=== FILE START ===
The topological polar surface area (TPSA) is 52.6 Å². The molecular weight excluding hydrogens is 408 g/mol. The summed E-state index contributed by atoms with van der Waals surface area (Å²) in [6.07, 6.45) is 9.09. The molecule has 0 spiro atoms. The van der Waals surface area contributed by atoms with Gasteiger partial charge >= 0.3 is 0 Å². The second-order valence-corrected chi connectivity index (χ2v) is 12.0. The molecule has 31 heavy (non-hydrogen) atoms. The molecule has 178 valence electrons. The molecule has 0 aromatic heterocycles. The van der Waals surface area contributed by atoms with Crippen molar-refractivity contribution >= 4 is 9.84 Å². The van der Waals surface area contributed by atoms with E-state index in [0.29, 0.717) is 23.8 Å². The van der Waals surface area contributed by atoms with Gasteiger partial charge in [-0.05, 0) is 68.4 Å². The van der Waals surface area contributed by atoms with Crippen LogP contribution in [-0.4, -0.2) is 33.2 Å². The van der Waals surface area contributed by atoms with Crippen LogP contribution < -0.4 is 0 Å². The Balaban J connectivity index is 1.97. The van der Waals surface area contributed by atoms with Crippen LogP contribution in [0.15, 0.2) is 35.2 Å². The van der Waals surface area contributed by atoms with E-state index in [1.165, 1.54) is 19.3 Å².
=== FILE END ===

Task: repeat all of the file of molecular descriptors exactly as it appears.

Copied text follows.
The topological polar surface area (TPSA) is 52.6 Å². The molecular weight excluding hydrogens is 408 g/mol. The summed E-state index contributed by atoms with van der Waals surface area (Å²) in [6.07, 6.45) is 9.09. The molecule has 0 spiro atoms. The van der Waals surface area contributed by atoms with Gasteiger partial charge >= 0.3 is 0 Å². The second-order valence-corrected chi connectivity index (χ2v) is 12.0. The molecule has 31 heavy (non-hydrogen) atoms. The molecule has 178 valence electrons. The molecule has 0 aromatic heterocycles. The van der Waals surface area contributed by atoms with Crippen molar-refractivity contribution >= 4 is 9.84 Å². The van der Waals surface area contributed by atoms with E-state index in [0.29, 0.717) is 23.8 Å². The van der Waals surface area contributed by atoms with Gasteiger partial charge in [-0.05, 0) is 68.4 Å². The van der Waals surface area contributed by atoms with Crippen LogP contribution in [-0.4, -0.2) is 33.2 Å². The van der Waals surface area contributed by atoms with Crippen LogP contribution < -0.4 is 0 Å². The Balaban J connectivity index is 1.97. The van der Waals surface area contributed by atoms with Crippen LogP contribution in [0.15, 0.2) is 35.2 Å². The van der Waals surface area contributed by atoms with E-state index in [1.165, 1.54) is 19.3 Å².